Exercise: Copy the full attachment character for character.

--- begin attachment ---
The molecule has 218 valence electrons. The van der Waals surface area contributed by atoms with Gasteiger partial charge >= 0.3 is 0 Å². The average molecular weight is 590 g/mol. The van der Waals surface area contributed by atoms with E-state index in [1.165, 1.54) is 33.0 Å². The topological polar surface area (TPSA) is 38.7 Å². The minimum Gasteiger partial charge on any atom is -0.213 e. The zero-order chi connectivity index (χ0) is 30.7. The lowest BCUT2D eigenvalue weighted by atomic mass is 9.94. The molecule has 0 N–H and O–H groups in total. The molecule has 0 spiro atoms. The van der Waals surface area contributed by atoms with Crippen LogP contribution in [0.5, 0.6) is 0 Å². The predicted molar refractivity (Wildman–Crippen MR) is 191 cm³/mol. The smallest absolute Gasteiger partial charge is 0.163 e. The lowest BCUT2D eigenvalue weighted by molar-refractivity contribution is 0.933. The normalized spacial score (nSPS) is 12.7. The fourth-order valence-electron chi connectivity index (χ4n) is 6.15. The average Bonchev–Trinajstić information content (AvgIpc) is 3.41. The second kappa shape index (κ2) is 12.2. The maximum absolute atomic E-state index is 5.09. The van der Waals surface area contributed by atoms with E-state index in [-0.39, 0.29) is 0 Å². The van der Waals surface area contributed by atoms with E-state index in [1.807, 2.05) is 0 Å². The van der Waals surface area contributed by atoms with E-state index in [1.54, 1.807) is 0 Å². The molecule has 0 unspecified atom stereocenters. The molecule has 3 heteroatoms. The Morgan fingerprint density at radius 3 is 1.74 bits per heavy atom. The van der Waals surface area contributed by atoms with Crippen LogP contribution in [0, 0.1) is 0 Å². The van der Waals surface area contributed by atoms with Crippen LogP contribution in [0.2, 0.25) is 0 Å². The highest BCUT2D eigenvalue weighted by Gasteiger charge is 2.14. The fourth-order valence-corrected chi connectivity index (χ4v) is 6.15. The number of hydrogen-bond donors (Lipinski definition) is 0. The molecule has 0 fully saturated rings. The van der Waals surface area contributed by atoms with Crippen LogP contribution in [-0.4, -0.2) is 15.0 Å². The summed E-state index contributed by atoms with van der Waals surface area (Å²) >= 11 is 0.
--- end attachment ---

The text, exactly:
The molecule has 218 valence electrons. The van der Waals surface area contributed by atoms with Gasteiger partial charge >= 0.3 is 0 Å². The average molecular weight is 590 g/mol. The van der Waals surface area contributed by atoms with E-state index in [1.165, 1.54) is 33.0 Å². The topological polar surface area (TPSA) is 38.7 Å². The minimum Gasteiger partial charge on any atom is -0.213 e. The zero-order chi connectivity index (χ0) is 30.7. The lowest BCUT2D eigenvalue weighted by atomic mass is 9.94. The molecule has 0 N–H and O–H groups in total. The molecule has 0 spiro atoms. The van der Waals surface area contributed by atoms with Crippen LogP contribution in [0.5, 0.6) is 0 Å². The predicted molar refractivity (Wildman–Crippen MR) is 191 cm³/mol. The smallest absolute Gasteiger partial charge is 0.163 e. The lowest BCUT2D eigenvalue weighted by molar-refractivity contribution is 0.933. The normalized spacial score (nSPS) is 12.7. The fourth-order valence-electron chi connectivity index (χ4n) is 6.15. The average Bonchev–Trinajstić information content (AvgIpc) is 3.41. The second kappa shape index (κ2) is 12.2. The maximum absolute atomic E-state index is 5.09. The van der Waals surface area contributed by atoms with E-state index in [-0.39, 0.29) is 0 Å². The van der Waals surface area contributed by atoms with E-state index in [1.807, 2.05) is 0 Å². The van der Waals surface area contributed by atoms with E-state index in [1.54, 1.807) is 0 Å². The molecule has 0 unspecified atom stereocenters. The molecule has 3 heteroatoms. The Morgan fingerprint density at radius 3 is 1.74 bits per heavy atom. The van der Waals surface area contributed by atoms with Crippen LogP contribution in [0, 0.1) is 0 Å². The van der Waals surface area contributed by atoms with Crippen LogP contribution in [0.2, 0.25) is 0 Å². The highest BCUT2D eigenvalue weighted by Gasteiger charge is 2.14. The fourth-order valence-corrected chi connectivity index (χ4v) is 6.15. The number of hydrogen-bond donors (Lipinski definition) is 0. The molecule has 0 fully saturated rings. The van der Waals surface area contributed by atoms with Crippen LogP contribution in [-0.4, -0.2) is 15.0 Å². The summed E-state index contributed by atoms with van der Waals surface area (Å²) >= 11 is 0.